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Syria

Russia delivers report to UN citing chemical weapons use by Syrian rebels

Russia has delivered evidence to the United Nations that Syrian rebels used chemical weapons in a March attack. The country's UN envoy says their report has "established" a sarin gas rocket was fired by rebel forces.

Russia's UN envoy Vitaly Churkin said Tuesday scientific analysis indicates that a deadly projectile that hit a suburb of the Syrian city of Aleppo on March 19 contained the nerve agent sarin. Russian experts traveled to the scene of the incident at Khan al-Assal, which killed more than two dozen people, to gather firsthand evidence.

The Syrian government and rebel forces have blamed each other for the attack. The US, Britain and France have said that evidence points towards the Syrian government using chemical weapons, a claim they deny.

Weapon not military-standard

Churkin said samples taken by investigators at the site of the incident, which were analyzed at a Russian laboratory certified by the Organization for the Prohibition of Chemical Weapons, "established" that rebel forces fired a Basha'ir-3 rocket that hit Khan al-Assal. He added that analysis showed the rocket, which was filled with sarin, was not a military-standard chemical weapon.

"Therefore, there is every reason to believe that it was armed opposition fighters who used the chemical weapons in Khan al-Assal," Churkin told reporters after handing over the 80-page report to UN Secretary-General Ban Ki-moon.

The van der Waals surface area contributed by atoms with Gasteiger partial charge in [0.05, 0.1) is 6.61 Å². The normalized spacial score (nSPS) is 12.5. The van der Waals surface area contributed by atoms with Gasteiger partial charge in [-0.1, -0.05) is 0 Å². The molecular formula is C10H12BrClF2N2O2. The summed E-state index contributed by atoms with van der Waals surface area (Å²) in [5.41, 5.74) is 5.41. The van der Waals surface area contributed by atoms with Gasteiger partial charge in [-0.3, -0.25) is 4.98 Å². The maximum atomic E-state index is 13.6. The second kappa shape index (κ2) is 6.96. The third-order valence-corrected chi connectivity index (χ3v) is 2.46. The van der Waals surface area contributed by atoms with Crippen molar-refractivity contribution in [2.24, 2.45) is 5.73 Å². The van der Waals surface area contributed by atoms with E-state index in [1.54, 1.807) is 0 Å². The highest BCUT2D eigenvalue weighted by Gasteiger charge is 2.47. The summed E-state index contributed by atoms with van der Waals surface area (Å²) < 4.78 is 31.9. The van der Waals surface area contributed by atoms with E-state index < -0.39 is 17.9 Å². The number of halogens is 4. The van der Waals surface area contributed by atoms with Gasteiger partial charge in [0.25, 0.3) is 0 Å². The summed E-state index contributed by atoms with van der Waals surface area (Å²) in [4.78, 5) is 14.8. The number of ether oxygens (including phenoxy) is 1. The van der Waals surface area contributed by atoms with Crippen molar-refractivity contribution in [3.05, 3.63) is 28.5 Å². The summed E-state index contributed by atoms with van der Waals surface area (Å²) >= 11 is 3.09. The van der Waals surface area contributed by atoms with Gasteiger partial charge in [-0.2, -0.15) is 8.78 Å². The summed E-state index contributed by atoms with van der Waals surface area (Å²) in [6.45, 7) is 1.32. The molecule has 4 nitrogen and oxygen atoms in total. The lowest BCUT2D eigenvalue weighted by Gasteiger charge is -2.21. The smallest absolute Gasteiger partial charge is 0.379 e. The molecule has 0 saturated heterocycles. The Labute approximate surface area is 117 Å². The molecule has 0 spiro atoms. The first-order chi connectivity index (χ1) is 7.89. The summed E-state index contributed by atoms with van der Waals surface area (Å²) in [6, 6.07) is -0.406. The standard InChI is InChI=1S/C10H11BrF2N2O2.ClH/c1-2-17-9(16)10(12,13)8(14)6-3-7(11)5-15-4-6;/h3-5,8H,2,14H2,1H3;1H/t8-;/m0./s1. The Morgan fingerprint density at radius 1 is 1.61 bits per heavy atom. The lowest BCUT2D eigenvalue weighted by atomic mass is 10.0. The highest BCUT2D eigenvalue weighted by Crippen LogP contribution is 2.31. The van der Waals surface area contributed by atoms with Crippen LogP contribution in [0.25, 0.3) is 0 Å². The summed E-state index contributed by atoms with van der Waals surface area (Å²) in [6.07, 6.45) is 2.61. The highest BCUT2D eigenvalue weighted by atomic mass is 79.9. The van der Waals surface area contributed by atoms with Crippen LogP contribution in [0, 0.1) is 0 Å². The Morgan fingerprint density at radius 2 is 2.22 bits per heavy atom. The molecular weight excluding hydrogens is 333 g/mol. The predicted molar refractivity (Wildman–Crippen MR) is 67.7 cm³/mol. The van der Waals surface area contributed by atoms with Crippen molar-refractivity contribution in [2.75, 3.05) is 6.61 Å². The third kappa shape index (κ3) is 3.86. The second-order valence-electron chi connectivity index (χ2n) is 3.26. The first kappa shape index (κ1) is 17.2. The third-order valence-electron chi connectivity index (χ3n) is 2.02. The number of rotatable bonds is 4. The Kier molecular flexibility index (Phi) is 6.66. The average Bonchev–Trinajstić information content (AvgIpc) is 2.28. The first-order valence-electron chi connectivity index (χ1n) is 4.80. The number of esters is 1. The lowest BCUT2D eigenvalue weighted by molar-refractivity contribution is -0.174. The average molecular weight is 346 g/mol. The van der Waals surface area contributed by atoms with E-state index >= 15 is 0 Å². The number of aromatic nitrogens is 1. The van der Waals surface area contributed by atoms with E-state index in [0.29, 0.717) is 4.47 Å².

The investigation showed that "the production of Basha'ir-3 unguided projectiles was started in February 2013 by the so-called 'Bash'ir al-Nasr' brigade affiliated with the Free Syrian Army," he said.

UN spokesman Martin Nesirky said that Russia's report was being "studied."

US says otherwise

The US has used what it says is evidence of the Syrian government's chemical weapons use as grounds to arm rebel fighters. In response to Churkin's comments, Whitehouse spokesman Jay Carney affirmed the position taken by many western nations by saying the US was unaware of evidence linking chemical weapons use to Syrian rebels.

"We have yet to see any evidence that backs up the assertion that anyone besides the Syrian government has the ability to use chemical weapons or has used chemical weapons," he said.

Carney, as well as France's UN Ambassador Gerard Araud, urged Syria to allow UN inspectors into the country. Ban has insisted on "unfettered" access to all areas of alleged chemical weapons attacks, but the Syrian government has said it will only allow UN experts to investigate the Khan al-Assal site.

Syria invited Ake Sellstrom, head of the UN fact-finding mission on chemical weapons use allegations in Syria, and UN disarmament chief Angela Kane to Damascus this week for talks. Churkin expressed his support for the meeting, calling it "a promising process" that would hopefully lead to an investigation.

dr/ccp (AFP, Reuters, AP, dpa)